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Dr Herman Real Limb Salvage Case

At American Endovascular, we prevent more than 80% of amputations in patients who were told there was no other option. No patient should undergo amputation without seeing us first. In this case overview, Dr. Kevin Herman treats a male patient who was at risk of losing a limb due to an infection.

Consultation – History

47-year-old male who developed a severe soft tissue infection on the dorsum of his foot with exposed tendons (right).

He was on vacation in Las Vegas at the time and he was told he would need to have his leg amputated. 


ABOVE (Far Left): Initial Clinical Image of Patient’s Left Foot (1-3): Initial Angiogram reveals occluded AT down to the ankle and multi-focal PT and peroneal artery stenosis. 


  • DM (not well controlled)
  • HTN


  • Atorvastatin
  • Amlodipine
  • Lantus
  • Nateglinide
  • (Not on anti-plt therapy)

NOTE: At the time of the initial consult, the exact medications were unknown. 

Initial Plan and Treatment

  • Blood work 
  • Arterial imaging 
  • Add anti-plt therapy
  • Angiogram and intervention based on the clinical picture, patient history, and arterial imaging
  • Try to restore blood flow to as many blood vessels as possible

Initial Findings

  • Initial angiogram (images 1-3) shows severe stenotic diffuse disease of all three blood arteries below the knee and specifically no blood flow to the top of the foot at the site of the wound. 

IMAGES 4-5: 

Intraprocedural Fluoroscopic Images show the balloon across the pedal loop in both AP and lateral projections.

BELOW (6-8):

Final Angiograms demonstrate a patent plantar pedal loop with good flow to the dorsum of the foot via the AT to the location of the wound. 


Post Intervention healing had progressed nicely but stalled. New SFA disease warranted a second intervention.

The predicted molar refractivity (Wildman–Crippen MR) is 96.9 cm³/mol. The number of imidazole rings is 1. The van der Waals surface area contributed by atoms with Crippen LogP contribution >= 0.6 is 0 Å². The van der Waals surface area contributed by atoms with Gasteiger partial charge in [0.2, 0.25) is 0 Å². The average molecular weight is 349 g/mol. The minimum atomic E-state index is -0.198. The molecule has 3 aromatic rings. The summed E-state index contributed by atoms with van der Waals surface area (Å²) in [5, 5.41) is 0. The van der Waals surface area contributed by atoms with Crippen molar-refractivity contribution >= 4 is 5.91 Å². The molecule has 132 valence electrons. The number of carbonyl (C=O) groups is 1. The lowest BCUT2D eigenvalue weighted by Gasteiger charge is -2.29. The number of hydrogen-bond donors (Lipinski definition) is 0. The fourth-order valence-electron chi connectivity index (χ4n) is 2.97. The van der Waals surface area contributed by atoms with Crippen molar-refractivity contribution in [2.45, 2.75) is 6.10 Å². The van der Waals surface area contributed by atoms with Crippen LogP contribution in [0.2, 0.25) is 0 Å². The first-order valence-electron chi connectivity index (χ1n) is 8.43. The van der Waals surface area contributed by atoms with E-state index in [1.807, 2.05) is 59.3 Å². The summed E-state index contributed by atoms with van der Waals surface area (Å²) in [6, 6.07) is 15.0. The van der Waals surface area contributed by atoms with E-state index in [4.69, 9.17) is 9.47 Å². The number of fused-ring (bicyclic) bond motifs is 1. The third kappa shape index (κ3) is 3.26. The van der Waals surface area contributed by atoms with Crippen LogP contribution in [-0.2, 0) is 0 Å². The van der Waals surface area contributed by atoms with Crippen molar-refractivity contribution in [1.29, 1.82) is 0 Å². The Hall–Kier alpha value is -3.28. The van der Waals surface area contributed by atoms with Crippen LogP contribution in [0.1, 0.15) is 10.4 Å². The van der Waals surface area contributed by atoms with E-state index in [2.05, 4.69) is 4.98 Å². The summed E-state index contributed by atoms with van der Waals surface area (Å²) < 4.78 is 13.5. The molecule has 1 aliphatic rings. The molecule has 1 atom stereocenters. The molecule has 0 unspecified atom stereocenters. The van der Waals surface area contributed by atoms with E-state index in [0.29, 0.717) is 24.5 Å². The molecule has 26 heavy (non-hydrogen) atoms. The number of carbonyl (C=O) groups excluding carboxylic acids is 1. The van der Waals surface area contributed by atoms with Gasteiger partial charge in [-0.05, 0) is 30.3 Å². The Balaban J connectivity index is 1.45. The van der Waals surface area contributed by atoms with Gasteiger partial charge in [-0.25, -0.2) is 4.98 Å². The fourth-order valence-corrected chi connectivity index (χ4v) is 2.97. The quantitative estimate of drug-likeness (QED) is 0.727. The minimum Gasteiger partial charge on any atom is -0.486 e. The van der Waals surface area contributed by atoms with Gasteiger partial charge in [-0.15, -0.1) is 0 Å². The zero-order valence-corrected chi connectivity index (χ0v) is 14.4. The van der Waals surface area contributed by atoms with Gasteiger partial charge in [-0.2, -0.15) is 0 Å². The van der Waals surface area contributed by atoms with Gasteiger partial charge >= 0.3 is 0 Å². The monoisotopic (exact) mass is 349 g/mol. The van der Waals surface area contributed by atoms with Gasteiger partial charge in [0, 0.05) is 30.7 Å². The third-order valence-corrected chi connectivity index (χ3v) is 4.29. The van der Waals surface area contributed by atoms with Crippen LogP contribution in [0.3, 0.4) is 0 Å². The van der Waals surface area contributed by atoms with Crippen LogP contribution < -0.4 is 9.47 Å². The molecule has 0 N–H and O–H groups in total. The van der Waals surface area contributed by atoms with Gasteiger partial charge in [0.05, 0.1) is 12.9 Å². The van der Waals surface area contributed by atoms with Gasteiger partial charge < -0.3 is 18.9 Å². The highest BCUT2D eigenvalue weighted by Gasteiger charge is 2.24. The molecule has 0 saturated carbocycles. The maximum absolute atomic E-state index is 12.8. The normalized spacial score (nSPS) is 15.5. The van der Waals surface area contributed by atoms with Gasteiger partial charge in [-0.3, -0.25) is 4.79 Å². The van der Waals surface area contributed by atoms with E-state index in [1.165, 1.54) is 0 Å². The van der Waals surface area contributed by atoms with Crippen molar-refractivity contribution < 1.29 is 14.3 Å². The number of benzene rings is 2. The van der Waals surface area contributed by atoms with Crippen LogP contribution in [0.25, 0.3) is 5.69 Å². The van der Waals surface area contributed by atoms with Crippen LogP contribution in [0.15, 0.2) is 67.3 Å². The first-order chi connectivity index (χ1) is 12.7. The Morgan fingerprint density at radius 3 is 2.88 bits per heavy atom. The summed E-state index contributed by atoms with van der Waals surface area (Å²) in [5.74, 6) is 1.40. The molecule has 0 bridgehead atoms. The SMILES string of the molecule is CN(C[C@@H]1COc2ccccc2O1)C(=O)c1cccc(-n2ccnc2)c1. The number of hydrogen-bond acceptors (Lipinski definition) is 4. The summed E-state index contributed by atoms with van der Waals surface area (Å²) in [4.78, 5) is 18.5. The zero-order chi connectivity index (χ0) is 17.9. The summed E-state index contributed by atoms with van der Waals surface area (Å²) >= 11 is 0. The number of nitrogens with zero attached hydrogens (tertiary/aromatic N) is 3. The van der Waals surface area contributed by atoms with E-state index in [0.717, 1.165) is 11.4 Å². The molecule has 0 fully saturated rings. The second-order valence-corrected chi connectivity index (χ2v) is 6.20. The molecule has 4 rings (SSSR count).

IMAGE 11: Initial Angiogram at Procedure 1 – angiographic images from the first procedure show no proximal SFA disease.

IMAGE 12-13: Angiographic Image at Second Procedure now demonstrates a new SFA lesion treated with balloon angioplasty.

IMAGE 14: Second Intervention shows final angiogram with improved blood flow in the tibial vasculature.


  • A team approach is key – American Endovascular was in constant communication with the patient’s podiatrist as well as the wound care specialists and home care agency.
  • Patient and family both need to be on board with the treatment plan and understand that results are not immediate and that healing takes time – manage expectations. 
  • Close wound care follow-up is essential. 
  • Good photographic images of wound – pictures are worth a thousand words for comparison. 

ABOVE: Clinical Images after Re-intervention at 6 months (left) and 9 months (right); the wound is almost completely closed; no skin graft needed. 

Breakthrough, Non-surgical Limb Saving Treatments Performed in a Fully Equipped Outpatient Center

We believe in the “Toe and Flow” collaboration of care. 

Podiatrists treat the toe; we treat the flow. 

After restoring blood flow, even in the most complex cases, we collaborate with referring doctors to ensure all patients are returned to their podiatrists for continued treatment. 

Highly Trained, Board Certified Endovascular Specialists

Kevin Herman, MD – Interventional Radiologist

A leading authority on PAD and CLI, Dr. Herman graduated from UMDNJ Medical School and completed a fellowship in vascular and interventional radiology at Albert Einstein College of Medicine, Montefiore Health System, Bronx, New York City. He spearheads multiple clinical trials in endovascular medicine, helping evaluate devices and drug therapies for peripheral artery disease. In addition to NJ Endovascular, he also serves as Medical Director of Advanced Interventional & Vascular Services, LLP. 

Learn more about vascular health, prevention, and care for Peripheral Artery Disease.

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